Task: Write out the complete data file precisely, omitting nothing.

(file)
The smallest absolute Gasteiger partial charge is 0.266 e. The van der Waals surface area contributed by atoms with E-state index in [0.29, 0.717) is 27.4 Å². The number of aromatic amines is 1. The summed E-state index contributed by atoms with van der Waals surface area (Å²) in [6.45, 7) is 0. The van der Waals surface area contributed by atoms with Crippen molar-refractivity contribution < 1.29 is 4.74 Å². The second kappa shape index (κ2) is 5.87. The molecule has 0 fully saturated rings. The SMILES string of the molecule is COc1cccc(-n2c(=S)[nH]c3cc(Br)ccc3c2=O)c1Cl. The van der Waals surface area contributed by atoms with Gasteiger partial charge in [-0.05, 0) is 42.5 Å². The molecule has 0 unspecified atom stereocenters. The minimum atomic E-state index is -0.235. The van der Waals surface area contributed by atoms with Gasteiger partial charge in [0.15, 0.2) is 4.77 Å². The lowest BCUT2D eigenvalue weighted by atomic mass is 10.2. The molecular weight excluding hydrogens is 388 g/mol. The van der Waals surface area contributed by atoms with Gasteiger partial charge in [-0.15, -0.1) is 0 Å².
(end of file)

The smallest absolute Gasteiger partial charge is 0.266 e. The van der Waals surface area contributed by atoms with E-state index in [0.29, 0.717) is 27.4 Å². The number of aromatic amines is 1. The summed E-state index contributed by atoms with van der Waals surface area (Å²) in [6.45, 7) is 0. The van der Waals surface area contributed by atoms with Crippen molar-refractivity contribution < 1.29 is 4.74 Å². The second kappa shape index (κ2) is 5.87. The molecule has 0 fully saturated rings. The SMILES string of the molecule is COc1cccc(-n2c(=S)[nH]c3cc(Br)ccc3c2=O)c1Cl. The van der Waals surface area contributed by atoms with Gasteiger partial charge in [-0.05, 0) is 42.5 Å². The molecule has 0 unspecified atom stereocenters. The minimum atomic E-state index is -0.235. The van der Waals surface area contributed by atoms with Gasteiger partial charge in [0.15, 0.2) is 4.77 Å². The lowest BCUT2D eigenvalue weighted by atomic mass is 10.2. The molecular weight excluding hydrogens is 388 g/mol. The van der Waals surface area contributed by atoms with Gasteiger partial charge in [-0.15, -0.1) is 0 Å².